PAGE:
"The methods here were interesting because the patients were enrolled via social media online, and provided consent, and then were navigated to completing the stool testing followed by navigated to colonoscopy in their local community," said Lieberman. "The results on this are pretty good, because 85% of the enrolled patients actually completed the sample for detection."

The online enrollment methodology of the trial resulted in a broad sample of patients across a variety of demographics and socioeconomic settings, Lieberman said. Overall, 49 states were represented by the final patient population, with incomes ranging from less than $29,999 per year to over $200,000. The patient population was also well balanced for ethnicity, race, and insurance coverage, and included a wide diversity of ages.

For the study, patients were sent the mt-sRNA ColoSense test along with FIT, to allow for comparison. The sensitivity of 94% was superior to the 78% seen with FIT alone for CRC (P = .02). Additionally, for advanced adenomas, the 46% seen with mt-sRNA was superior to the 29% seen with FIT (P <.001). For specificity, however, FIT was 95% for all findings vs the 85% seen with mt-sRNA and was 96% for no findings compared with 88% for mt-sRNA.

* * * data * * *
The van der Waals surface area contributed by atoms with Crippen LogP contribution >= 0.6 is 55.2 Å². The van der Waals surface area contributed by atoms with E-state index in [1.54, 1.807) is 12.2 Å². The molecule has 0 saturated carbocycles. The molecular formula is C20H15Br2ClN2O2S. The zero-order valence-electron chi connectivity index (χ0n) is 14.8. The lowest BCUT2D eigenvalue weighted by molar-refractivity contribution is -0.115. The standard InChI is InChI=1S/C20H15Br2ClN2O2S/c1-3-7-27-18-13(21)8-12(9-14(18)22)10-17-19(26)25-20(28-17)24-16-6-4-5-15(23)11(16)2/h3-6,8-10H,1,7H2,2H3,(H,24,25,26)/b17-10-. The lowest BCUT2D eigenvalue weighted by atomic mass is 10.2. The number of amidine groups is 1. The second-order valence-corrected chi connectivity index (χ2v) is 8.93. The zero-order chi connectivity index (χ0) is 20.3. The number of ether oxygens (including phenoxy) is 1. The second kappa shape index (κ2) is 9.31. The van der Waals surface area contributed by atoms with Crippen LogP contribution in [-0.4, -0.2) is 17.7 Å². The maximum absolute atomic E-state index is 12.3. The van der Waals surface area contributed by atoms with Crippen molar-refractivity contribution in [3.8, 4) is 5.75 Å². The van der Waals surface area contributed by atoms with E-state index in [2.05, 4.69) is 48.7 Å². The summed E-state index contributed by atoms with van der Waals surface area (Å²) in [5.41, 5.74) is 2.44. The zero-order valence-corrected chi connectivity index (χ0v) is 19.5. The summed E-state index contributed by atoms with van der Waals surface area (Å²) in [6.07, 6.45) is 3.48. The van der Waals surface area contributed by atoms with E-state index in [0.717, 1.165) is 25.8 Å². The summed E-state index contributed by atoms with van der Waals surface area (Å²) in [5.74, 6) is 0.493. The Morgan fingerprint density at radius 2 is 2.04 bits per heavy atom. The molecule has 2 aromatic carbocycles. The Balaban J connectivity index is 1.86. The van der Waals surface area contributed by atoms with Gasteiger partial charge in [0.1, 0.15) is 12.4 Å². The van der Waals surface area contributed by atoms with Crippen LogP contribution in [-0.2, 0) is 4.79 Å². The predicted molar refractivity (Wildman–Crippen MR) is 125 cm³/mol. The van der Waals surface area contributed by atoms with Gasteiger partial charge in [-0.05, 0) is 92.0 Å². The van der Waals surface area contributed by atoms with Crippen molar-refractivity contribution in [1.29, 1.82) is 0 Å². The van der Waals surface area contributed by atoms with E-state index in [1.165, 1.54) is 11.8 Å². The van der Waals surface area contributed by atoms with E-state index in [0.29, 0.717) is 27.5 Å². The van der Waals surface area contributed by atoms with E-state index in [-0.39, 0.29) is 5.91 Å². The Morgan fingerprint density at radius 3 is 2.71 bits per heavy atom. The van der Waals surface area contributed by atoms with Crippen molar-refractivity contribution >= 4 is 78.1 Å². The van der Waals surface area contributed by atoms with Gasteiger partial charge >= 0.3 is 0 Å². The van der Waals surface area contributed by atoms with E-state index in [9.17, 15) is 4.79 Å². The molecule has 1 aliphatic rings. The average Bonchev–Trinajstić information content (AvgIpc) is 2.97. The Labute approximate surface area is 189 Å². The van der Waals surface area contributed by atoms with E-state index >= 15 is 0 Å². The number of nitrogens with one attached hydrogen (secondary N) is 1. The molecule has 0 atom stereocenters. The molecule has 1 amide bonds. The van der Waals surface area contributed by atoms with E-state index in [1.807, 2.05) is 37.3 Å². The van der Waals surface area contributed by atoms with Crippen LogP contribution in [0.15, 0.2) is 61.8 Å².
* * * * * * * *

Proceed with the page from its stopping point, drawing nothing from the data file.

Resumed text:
By stage for CRC detection, the mt-sRNA test had a positive sensitivity for stage III CRC of 100% compared with 89% for FIT (P = .15). For stage I and II CRC detection, the mt-sRNA sensitivity was 92% vs 73% for FIT (P = .03). For all CRC detection, the sensitivity was 94% vs 78% for FIT (P = .02).

The sensitivity for adenomas varied by the type, size, and location. For tubular adenoma or traditional serrated adenoma, the test had a sensitivity of 43% vs 25% for FIT (P <.001). For tubulovillous adenoma, the mt-sRNA test was 48% sensitive vs 32% for FIT (P <.001) and for high-grade dysplasia or 10 or more adenomas of any size the mt-sRNA test was 65% sensitive vs 48% for FIT (P <.001).

"Ideally, we would love to have a non-invasive test that detects everyone with advanced adenomas, and we don't have that. There are probably many biological reasons for that," said Lieberman. "Detecting 46% of patients with advanced adenomas will identify key patients who should get further evaluation and if this test is performed on some sort of regular interval presumably other patients will be detected as a result of that. I will note, the patients we really want to detect, with high-grade dysplasia, the sensitivity was 65%."